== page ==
Volunteer Feature: Meet Ginny

Meet Ginny, route guide and cancer warrior.

“I’m a cancer survivor by seven years. The colon cancer has been eradicated and the AML (acute myeloid leukemia) is under control. I attribute that to the good care I’ve gotten from Roswell Park,” Ginny Beyer says.

Inspired by her cancer journey and that of her cousin who fought childhood leukemia, Ginny decided to take a stand in the fight to end cancer. Alongside her husband, Roger, she signed up as a route guide for the Ride for Roswell — just to see what it was all about. Four years later, Ginny and Roger couldn’t imagine missing the event.

“I’ve got one of my Ride for Roswell T-shirts that says ‘survivor.’ Of course, it’s vibrant orange. I wear it everywhere, and people go, ‘Wow, congratulations!’ and I tell them about the event. So, Ride is a whole year-long thing now.”

Ginny and Roger set up post at the first turn on the Ride course, right after the cyclists exit the University at Buffalo. It gives the duo the chance to see people at the start of their journey, at a moment when their excitement is fresh and tangible. They see riders, young and old, of all different backgrounds and abilities. Ginny vividly remembers one rider who was tackling the 30-mile route while hooked up to oxygen.

“I thought, ‘Wow, you’ve courage, lady,’” Ginny says. “There’s story after story like that, of people showing their strength to fight cancer.”

Being a route guide gives Ginny the ability to motivate people and cheer them on while making sure the event runs smoothly. That role, in turns, brings her joy and allows her to have fun. You’ll often see Ginny and Roger decked out in full costume with red noses and cowbells, ready to delight riders as they take the first turn. Sometimes the riders are decked out in costume, too — in tutus or superhero costumes — which takes the whole experience to the next level.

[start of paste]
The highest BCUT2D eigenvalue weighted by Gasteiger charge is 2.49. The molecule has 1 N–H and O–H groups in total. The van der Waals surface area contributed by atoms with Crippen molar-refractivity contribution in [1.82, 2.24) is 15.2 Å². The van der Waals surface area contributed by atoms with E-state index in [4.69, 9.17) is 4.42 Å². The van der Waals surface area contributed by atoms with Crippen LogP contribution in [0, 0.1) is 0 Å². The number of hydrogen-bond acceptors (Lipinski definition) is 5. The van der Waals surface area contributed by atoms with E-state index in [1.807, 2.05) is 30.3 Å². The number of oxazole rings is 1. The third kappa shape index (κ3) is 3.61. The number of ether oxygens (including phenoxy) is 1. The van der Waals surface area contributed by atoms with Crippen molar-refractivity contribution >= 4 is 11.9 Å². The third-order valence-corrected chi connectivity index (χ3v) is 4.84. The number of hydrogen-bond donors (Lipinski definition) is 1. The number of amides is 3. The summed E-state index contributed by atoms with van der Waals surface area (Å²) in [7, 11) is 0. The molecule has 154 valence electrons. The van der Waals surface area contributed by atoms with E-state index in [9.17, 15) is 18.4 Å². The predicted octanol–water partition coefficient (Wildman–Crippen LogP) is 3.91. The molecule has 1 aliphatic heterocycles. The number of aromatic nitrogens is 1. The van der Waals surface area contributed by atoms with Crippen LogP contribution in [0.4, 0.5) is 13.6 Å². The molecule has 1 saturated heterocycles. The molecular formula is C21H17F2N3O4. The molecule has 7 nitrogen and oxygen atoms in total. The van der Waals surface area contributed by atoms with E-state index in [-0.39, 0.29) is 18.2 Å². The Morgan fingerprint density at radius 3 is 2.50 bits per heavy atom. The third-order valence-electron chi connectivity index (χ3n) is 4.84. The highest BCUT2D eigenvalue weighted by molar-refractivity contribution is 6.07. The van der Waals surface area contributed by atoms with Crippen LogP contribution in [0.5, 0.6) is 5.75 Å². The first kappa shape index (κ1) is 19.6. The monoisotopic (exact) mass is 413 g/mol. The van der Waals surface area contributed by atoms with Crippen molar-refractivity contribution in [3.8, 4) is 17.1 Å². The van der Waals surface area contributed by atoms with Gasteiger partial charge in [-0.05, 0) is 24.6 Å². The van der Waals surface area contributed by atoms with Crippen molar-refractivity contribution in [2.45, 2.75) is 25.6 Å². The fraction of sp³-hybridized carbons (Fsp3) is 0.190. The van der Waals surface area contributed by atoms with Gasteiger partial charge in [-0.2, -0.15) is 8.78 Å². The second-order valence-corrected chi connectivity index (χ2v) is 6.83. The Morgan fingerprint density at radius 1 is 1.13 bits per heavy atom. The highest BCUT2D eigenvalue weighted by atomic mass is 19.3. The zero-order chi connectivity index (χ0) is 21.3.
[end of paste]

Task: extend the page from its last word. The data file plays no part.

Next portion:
Beyond the fun, Ginny and Roger play a vital role in directing riders and making sure they take the right turn for the right route. Without their help, people would get lost more easily, and the Ride wouldn’t be the success it is today. Plus, Ginny says, volunteering for the Ride connects you directly to a cause that spreads hope for cancer patients like her. She encourages everyone to do it.   

“Do it because it is a lot of fun, and they need the help,” she says. “Whatever your limitations are, there’s a spot for you.”

Join Ginny and register as a Ride volunteer today.

Volunteer Feature: Meet the Militos

Here’s what Lettia and Vinny have to say about volunteering for the load-in/ load-out crew

The sunrise on the morning of Ride Day